Slash and burn farming techniques and a diverse range of crops yields abundant and reliable harvests.
The first Bantu-speaking groups to undertake migrations beyond the savannah regions of modern-day Cameroon were farming communities whose staple diet consisted of pearl millet. This forms the basis of several theories put forward to explain the rhythm and frequency of their movements.
It is highly probable that these populations had a preference for slash-and-burn cultivation. This particular technique enables fields to be cultivated for periods of three to five years but then requires them to be fallowed for periods of 15 to 20 years. This practice involves extensive farming of territories by small communities forced into high mobility to find a way around the combined impact of soil depletion and demographic pressure.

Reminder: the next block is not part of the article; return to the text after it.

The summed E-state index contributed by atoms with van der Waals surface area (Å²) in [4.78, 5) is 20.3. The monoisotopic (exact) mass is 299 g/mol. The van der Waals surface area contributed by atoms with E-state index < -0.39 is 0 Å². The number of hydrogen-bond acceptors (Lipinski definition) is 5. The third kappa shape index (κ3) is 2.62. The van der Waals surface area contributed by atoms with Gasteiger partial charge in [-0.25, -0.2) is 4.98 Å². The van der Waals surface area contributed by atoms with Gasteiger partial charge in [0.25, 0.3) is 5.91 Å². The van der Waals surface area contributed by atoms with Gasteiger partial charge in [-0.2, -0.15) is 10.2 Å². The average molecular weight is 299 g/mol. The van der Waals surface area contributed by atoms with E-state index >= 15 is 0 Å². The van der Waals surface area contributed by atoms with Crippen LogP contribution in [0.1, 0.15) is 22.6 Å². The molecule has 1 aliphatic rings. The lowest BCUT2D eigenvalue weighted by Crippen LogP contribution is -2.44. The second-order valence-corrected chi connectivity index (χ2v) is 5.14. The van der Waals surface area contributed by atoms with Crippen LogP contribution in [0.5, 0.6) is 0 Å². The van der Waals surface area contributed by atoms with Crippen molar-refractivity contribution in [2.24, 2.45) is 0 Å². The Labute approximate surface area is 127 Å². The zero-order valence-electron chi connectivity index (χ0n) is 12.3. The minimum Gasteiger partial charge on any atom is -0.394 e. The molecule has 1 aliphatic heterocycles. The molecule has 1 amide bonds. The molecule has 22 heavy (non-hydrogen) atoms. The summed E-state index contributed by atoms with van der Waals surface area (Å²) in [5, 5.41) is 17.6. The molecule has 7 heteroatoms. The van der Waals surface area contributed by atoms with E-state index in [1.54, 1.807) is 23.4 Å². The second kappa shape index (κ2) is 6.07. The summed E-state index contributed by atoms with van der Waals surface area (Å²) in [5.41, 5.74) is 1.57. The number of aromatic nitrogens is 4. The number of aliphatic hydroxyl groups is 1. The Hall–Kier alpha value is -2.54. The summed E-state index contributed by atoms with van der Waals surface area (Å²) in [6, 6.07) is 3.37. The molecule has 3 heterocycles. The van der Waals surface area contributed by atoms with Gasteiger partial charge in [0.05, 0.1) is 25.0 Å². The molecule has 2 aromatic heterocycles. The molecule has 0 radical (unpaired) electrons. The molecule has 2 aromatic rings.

For these reasons, some scientists present the demographic and territorial expansion of the Bantu-speaking peoples as a possible cause of the reduction in forest cover in central Africa at that time.